The Art of Being Bored
I have six kids and this as you can imagine – means I never have time to be bored. Having said that it also means I am constantly hearing the phrase, “I’m bored” from a generation that I’m sad to say has not truly experienced boredom.
Yes. I’m sad to say that my children have not truly experienced boredom and that is in great part the fault of my own generation.
I remember taking road trips across Canada in a station wagon or van. I was the oldest of seven and we usually had one or two Golden Retrievers with us as well. This was in the days before iPods, tablets, portable dvd players or even GameBoys. We had the car radio, perhaps a single Sony Walkman with two or three cassettes and four days of 16 hour drives crossing the continent.
We kept busy by playing magnetic board games like chess or backgammon or by staring out the window searching for out of province licence plates or “punch buggies”.
Now on a recent trip to a Specialist about 40 km from our house I was explaining this to one of my daughters who was complaining of nothing to do on the half hour drive. She was stunned and could not believe we survived that as kids. As I regaled her I was wondering privately how my parents survived it.
I’ve heard tell that the first time the English word Boredom was used was in the Charles Dickens novel “Bleak House” from 1852. Before that the closest word that would be associated with the concept was the French word ennui.
Now looking back with the beginning of the Industrial Revolution and advances in medicine perhaps for the first time in existence humans were introduced to the concept of “spare time”.
Looking at the next 12 or so decades from that point it could be argued we have “advanced” more than at almost any other time. Being bored has more than once led to amazing discoveries and even epiphanies. Our lives are certainly better in many ways thanks to people being bored and trying to find something to passionately occupy themselves.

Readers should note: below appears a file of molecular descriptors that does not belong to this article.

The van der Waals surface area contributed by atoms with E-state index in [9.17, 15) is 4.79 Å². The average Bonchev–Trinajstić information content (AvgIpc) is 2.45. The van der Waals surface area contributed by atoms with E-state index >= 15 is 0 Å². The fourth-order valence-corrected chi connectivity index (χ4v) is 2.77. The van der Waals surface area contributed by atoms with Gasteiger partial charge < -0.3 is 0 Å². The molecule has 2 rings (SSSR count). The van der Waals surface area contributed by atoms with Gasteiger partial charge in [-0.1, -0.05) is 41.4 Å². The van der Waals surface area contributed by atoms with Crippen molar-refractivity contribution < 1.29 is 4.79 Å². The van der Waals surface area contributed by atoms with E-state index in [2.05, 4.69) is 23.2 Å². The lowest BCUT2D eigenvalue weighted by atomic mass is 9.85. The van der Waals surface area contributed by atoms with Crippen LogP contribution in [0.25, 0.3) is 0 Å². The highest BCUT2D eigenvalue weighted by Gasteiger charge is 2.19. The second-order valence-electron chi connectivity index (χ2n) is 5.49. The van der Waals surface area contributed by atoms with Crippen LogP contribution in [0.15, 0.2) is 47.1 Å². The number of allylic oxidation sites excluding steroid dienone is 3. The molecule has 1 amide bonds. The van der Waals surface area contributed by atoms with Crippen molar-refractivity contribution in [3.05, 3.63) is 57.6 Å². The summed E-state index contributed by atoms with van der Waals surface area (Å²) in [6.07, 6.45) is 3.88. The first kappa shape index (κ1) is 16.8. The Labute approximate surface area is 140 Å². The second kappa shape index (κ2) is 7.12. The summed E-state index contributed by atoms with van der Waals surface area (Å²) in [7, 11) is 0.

When I was born the world was still changing fast. I recall watching Saturday morning cartoons on a coloured television screen but also knew many were still watching black and white screens. I recall our first Texas Instruments computer and being amazed as my father typed in the BASIC language to have the screen change colours and have the computer robotically say, “OKAY YOU LAZY KIDS GET TO WORK!” over and over.
My phone was attached to a wall and my high school crushes received postmarked letters from me not texts, snap chats or tweets. When bored – I responded not always in the right way but almost always with some consideration.
Boredom is often an asset to individuals – it is a trigger of sorts telling us that there is something we wish to change. It allows us to explore things that make us happy. However, at some point I feel we made a sad turn – Boredom is now something to avoid and by encouraging this we’ve devolved boredom into lethargy.
I am seeing a new generation that has YouTube, 24 hour cartoon networks, and screens on the go. Instead of being creative when bored we reach for the nearest device for instant gratification. Apps and garbage television have become the microwavable meals to feed boredom and I’m not sure it’s nourishment enough.
We cannot blame it all on technology either. We strive so hard to ensure our children never have to be bored. Dance, sports, tutoring, music, playdates and electronic devices drone by their curious eyes like a circular assembly line with no end.
It’s not just parents – it’s schools as well. The very word school comes from the Greek word schole meaning “leisure”. Socrates would speak to his students under fig trees out in the sun and the lessons were much less regimented than those we seem to thrust upon them today.
It’s part of the reason why Maker Spaces and Genius Hour have such a following in school systems now. Students can excel when given their own time to explore, investigate and yes, be bored. Like technology, like the outdoors I am starting to see boredom as the right tool with the right student at the right time.
Along the same lines, for many years in outdoor and environmental education we have promoted the concept of reflective spaces. Students sit in a solitary fashion somewhere by themselves often with just a journal or even nothing at all. When leading such an event, I have in the past been known to put a hold on it once I see students fidgeting or starting to say “I’m bored”
But now I’m wondering if that is always the right path to take … perhaps just perhaps when they are becoming bored we should not always end it because that’s when great things could really be beginning.